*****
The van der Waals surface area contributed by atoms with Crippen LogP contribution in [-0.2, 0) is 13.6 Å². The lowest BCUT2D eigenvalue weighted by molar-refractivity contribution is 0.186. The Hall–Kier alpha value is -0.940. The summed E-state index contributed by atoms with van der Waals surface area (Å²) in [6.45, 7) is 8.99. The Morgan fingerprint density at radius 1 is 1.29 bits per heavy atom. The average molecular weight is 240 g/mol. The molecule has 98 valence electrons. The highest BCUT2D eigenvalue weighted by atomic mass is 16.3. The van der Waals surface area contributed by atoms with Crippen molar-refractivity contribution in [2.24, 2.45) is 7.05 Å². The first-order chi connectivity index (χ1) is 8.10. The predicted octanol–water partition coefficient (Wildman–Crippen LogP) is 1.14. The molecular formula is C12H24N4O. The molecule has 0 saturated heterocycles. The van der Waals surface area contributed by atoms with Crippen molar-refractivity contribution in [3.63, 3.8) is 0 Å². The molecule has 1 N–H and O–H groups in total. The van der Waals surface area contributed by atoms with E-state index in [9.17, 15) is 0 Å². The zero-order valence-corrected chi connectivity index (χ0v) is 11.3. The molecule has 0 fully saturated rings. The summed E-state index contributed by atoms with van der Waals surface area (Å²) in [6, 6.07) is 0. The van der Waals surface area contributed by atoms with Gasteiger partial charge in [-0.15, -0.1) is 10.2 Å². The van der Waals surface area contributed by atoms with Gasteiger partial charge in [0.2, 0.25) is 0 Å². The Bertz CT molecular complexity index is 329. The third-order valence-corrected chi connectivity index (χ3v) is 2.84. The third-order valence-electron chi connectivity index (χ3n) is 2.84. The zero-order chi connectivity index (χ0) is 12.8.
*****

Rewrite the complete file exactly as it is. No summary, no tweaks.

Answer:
The van der Waals surface area contributed by atoms with Crippen LogP contribution in [-0.2, 0) is 13.6 Å². The lowest BCUT2D eigenvalue weighted by molar-refractivity contribution is 0.186. The Hall–Kier alpha value is -0.940. The summed E-state index contributed by atoms with van der Waals surface area (Å²) in [6.45, 7) is 8.99. The Morgan fingerprint density at radius 1 is 1.29 bits per heavy atom. The average molecular weight is 240 g/mol. The molecule has 98 valence electrons. The highest BCUT2D eigenvalue weighted by atomic mass is 16.3. The van der Waals surface area contributed by atoms with Crippen molar-refractivity contribution in [2.24, 2.45) is 7.05 Å². The first-order chi connectivity index (χ1) is 8.10. The predicted octanol–water partition coefficient (Wildman–Crippen LogP) is 1.14. The molecular formula is C12H24N4O. The molecule has 0 saturated heterocycles. The van der Waals surface area contributed by atoms with Crippen molar-refractivity contribution in [3.63, 3.8) is 0 Å². The molecule has 1 N–H and O–H groups in total. The van der Waals surface area contributed by atoms with E-state index in [9.17, 15) is 0 Å². The zero-order valence-corrected chi connectivity index (χ0v) is 11.3. The molecule has 0 fully saturated rings. The summed E-state index contributed by atoms with van der Waals surface area (Å²) in [6, 6.07) is 0. The van der Waals surface area contributed by atoms with Gasteiger partial charge in [-0.15, -0.1) is 10.2 Å². The van der Waals surface area contributed by atoms with Gasteiger partial charge in [0.2, 0.25) is 0 Å². The Bertz CT molecular complexity index is 329. The third-order valence-corrected chi connectivity index (χ3v) is 2.84. The third-order valence-electron chi connectivity index (χ3n) is 2.84. The zero-order chi connectivity index (χ0) is 12.8.